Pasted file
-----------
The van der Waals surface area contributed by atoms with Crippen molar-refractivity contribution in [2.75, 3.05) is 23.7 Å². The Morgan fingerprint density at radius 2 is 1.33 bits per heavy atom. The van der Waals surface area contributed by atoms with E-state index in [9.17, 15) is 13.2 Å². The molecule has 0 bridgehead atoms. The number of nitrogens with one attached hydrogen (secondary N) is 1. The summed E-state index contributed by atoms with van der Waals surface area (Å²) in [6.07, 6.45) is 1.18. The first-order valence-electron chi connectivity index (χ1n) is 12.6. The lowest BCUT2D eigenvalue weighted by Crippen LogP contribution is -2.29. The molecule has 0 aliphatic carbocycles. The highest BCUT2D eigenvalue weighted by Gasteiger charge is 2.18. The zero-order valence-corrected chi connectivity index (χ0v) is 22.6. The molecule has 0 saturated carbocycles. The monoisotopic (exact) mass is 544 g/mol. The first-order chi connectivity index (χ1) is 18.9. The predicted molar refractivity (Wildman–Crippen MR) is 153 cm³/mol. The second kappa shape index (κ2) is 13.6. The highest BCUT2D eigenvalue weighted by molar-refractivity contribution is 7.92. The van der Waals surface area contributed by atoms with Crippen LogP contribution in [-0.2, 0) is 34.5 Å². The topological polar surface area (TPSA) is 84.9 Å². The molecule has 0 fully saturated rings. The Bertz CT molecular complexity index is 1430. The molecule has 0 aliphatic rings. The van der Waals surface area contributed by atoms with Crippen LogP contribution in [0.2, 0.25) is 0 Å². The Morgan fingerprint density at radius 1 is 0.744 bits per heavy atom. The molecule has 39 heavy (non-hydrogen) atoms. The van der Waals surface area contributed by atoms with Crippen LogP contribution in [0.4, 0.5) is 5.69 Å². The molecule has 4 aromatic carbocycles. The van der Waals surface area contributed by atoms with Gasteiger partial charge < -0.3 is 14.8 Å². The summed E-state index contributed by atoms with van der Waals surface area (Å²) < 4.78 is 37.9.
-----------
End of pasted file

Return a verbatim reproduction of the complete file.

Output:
The van der Waals surface area contributed by atoms with Crippen molar-refractivity contribution in [2.75, 3.05) is 23.7 Å². The Morgan fingerprint density at radius 2 is 1.33 bits per heavy atom. The van der Waals surface area contributed by atoms with E-state index in [9.17, 15) is 13.2 Å². The molecule has 0 bridgehead atoms. The number of nitrogens with one attached hydrogen (secondary N) is 1. The summed E-state index contributed by atoms with van der Waals surface area (Å²) in [6.07, 6.45) is 1.18. The first-order valence-electron chi connectivity index (χ1n) is 12.6. The lowest BCUT2D eigenvalue weighted by Crippen LogP contribution is -2.29. The molecule has 0 aliphatic carbocycles. The highest BCUT2D eigenvalue weighted by Gasteiger charge is 2.18. The zero-order valence-corrected chi connectivity index (χ0v) is 22.6. The molecule has 0 saturated carbocycles. The monoisotopic (exact) mass is 544 g/mol. The first-order chi connectivity index (χ1) is 18.9. The predicted molar refractivity (Wildman–Crippen MR) is 153 cm³/mol. The second kappa shape index (κ2) is 13.6. The highest BCUT2D eigenvalue weighted by molar-refractivity contribution is 7.92. The van der Waals surface area contributed by atoms with Crippen LogP contribution in [-0.2, 0) is 34.5 Å². The topological polar surface area (TPSA) is 84.9 Å². The molecule has 0 fully saturated rings. The Bertz CT molecular complexity index is 1430. The molecule has 0 aliphatic rings. The van der Waals surface area contributed by atoms with Crippen LogP contribution in [0.2, 0.25) is 0 Å². The Morgan fingerprint density at radius 1 is 0.744 bits per heavy atom. The molecule has 39 heavy (non-hydrogen) atoms. The van der Waals surface area contributed by atoms with Crippen LogP contribution in [0.4, 0.5) is 5.69 Å². The molecule has 4 aromatic carbocycles. The van der Waals surface area contributed by atoms with Gasteiger partial charge < -0.3 is 14.8 Å². The summed E-state index contributed by atoms with van der Waals surface area (Å²) < 4.78 is 37.9.